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I've just read about Tom Ogle, an inventor who claims to have built an fuel injection system that can achieve 100+ mpg and has apparently proven it, before dying in suspicious circumstances.

From a technical point of view, is this even feasible? Does a gallon of fuel even have enough energy to achieve this?

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    I think you should flag this and ask for it to be migrated to Skeptics – Evan Carroll Mar 14 '18 at 3:36

10 Answers 10

5
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Looking at the market, VW has built the VW XL1 (EN, DE), a hybrid car with up to 260mpg. The german site says there was a test drive on the street where the car indeed consumed 0.89l diesel /100km, which equals 240mpg. But there are also many other confusing numbers, giving up to twice the consumption. I also find 1.82 l/100km with full and 1.94l/100km with empty battery. The last value is what you get when you feed the car by fuel only, and corresponds to 125mpg.

So yes, in general, it is possible to build a car with 100mpg or better.

But this car is only 1.6m wide and 1.1m high, with two seats one behind the other for best aerodynamics, weights just 750kg and 40hp. Oh, and it's a diesel, with an in general lower consumption.

A more reasonable car like the Tesla Model S weights about 2000kg, which is similar to the weight of Tom Ogle's Fort Galaxy. And it runs 260 miles on a 75kWh charge (EPA).
Gas contains 125MJ/gallon=34.7kWh/gallon of energy, so if the Tesla would burn gas to generate electricity at 100% efficiency, it would consume 75/34.7=2.61gallons for 260 miles, i.e. exactly 100mpg!

But a combustion motor has a theoretical maximum efficiency of 40-50%, because the exhaust gases are hot and still under pressure when leaving the cylinder. In reality, internal and drive train friction lower the efficiency even more.
Even electric cars with their >90% efficiency motor do a lot to increase their "milage". For example, the kinetic energy of the car is used to charge the battery when braking, instead of wasting it as heat.

Replacing the carburetor by a system which allows to add the fuel more controlled, more precisely and in a ways that allows a better, more complete combustion can increase milage a lot, but 100mpg by just this is far from realistic.

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The claim is suspicious, to say the least. Replacing just the fuel injection system only allows you to do so much.

A modern petrol engine has a peak efficiency of maybe 30% (and that's optimistic). I.e. 30% of the energy in the fuel is converted to motion. The rest is dissipated as heat by the cooling system and the exhaust.

Achieving 100 mpg would mean reducing those losses by a huge amount. Much of those losses are outside the control of the fuel injection: no fuel injection can ever prevent heat losses through the cylinder walls, for example. Fuel injection can't reduce friction in the drive train either.

Now, Ogle ran his experiments on a 1970's carburetted car. Efficiency on those was far less than 30%. The exhaust gases often contained unburned fuel. Replacing that with an injection system would increase efficiency considerably. Going from 15 to 30 mpg is believable.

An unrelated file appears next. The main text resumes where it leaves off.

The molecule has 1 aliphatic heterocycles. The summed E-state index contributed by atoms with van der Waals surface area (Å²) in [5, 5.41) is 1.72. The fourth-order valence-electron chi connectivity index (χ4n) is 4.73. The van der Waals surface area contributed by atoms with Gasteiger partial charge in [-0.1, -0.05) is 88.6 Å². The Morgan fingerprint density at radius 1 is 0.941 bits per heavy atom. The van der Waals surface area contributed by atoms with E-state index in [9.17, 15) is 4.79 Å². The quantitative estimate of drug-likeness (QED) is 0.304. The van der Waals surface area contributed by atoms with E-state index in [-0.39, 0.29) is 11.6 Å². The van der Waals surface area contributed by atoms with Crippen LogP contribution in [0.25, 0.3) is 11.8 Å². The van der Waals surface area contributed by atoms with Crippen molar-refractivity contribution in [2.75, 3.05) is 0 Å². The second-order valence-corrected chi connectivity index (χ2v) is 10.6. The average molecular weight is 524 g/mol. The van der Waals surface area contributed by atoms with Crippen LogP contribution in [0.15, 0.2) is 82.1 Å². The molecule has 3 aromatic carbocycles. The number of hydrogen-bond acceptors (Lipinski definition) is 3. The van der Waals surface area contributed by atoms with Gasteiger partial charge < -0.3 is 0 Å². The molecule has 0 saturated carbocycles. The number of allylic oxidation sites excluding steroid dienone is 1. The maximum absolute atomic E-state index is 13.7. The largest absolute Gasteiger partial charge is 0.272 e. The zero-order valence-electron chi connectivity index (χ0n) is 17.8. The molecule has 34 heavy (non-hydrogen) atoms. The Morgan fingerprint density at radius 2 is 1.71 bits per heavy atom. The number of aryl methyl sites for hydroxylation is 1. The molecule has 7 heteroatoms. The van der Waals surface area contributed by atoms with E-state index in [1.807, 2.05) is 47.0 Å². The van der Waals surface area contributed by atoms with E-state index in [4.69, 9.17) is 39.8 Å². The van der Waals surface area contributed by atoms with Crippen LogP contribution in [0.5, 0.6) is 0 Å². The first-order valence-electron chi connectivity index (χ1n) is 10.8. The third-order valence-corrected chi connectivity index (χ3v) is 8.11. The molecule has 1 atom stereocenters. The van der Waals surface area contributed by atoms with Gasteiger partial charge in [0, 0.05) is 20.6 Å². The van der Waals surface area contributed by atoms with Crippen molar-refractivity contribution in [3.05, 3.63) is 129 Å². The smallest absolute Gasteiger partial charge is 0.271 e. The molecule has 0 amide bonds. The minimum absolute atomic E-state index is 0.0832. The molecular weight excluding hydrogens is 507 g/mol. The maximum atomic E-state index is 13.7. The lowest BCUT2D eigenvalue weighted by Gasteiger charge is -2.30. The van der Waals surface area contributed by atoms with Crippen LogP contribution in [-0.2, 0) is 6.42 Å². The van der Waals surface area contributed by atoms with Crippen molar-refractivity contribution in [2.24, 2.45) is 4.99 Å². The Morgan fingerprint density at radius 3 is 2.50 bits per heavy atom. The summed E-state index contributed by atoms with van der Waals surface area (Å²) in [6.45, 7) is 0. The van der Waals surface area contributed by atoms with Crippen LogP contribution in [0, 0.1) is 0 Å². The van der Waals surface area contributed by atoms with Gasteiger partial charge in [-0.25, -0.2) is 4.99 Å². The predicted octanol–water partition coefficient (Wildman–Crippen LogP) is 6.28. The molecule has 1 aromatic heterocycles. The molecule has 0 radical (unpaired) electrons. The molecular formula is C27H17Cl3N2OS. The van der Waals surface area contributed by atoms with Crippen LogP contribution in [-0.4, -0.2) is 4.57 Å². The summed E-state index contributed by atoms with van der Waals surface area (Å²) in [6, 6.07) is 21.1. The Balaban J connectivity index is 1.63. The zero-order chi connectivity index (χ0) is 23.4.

Ogle claims his gains were due to evaporating the gasoline instead of letting the carburetor draw droplets of petrol into the engine. Let's compare this to LPG. Classical LPG systems evaporate the LPG. Some modern systems have switched to liquid LPG injection to increase efficiency. If Ogle were right, liquid LPG injection would be less efficient than a vapor system.

Ogle patented his invention. Patents contain a detailed description of how the invention works. Anyone can try and replicate his work. Ogle's is not the only claim, 100mpg carburetors are a popular urban legend.

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Not possible, a complete hoax and Fabrication. Tom Ogle swindled his investors. It is virtually impossible to get over 20 miles per gallon in a 7 liter V8 1970 Torino. And that configuration no matter how you vaporize the gas you could not possibly get over 20 miles per gallon. The car is an arid anomic brick. A 1970 also does not have an Overdrive. Thus as 60 miles an hour, that 7 liter V8 would be spinning at nearly 3,000 RPM. An engine must maintain at least a 15 to 1 air fuel ratio in order for the spark plug to ignite it. In a 4000 pound car with gas sucking bias-ply tires in a 7 L engine revving at 3000 RPM, I would be totally surprised if even 17 miles per gallon could be achieved

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Also at highway speeds of 50 to 60 miles per hour at which they claim Ogle's carburetor was tested, a standard carburetor and intake manifold are already working very efficiently. As the gas goes down the carburetor Venturi and it's the throttle plates it is further atomized, and then when it goes me intake manifold , it is subjected to a strong partial vacuum which makes it vaporize even further. What particles of fuel have not vaporized at Point hit the bottom of the intake manifold which is heated by engine coolant. From that point engine vacuum, heat and high airflow quickly vaporize any gasoline on the intake manifold floor. Intake manifold Runners are purposely left somewhat rough and are equal length, and run 10 to 12 in to the intake ports in the engine. They are vaporized on the way by the airflow and the heated runners. Your fuel mixture and goes through the heated ports in the heads of the engine, another 3 or 4 in. And when your intake valve is open that mixture then flows down and hits the intake valve. By the time Wallace has occurred just about every bit of liquid gasoline has been turned into a vapor. But even after the intake valve the air fuel mixture is drawn down into cylinder in a swirling motion, and then as the Piston comes up is further swirled compressed heated, and then finally ignited by the spark plug.... Tom Ogle's so-called invention is crap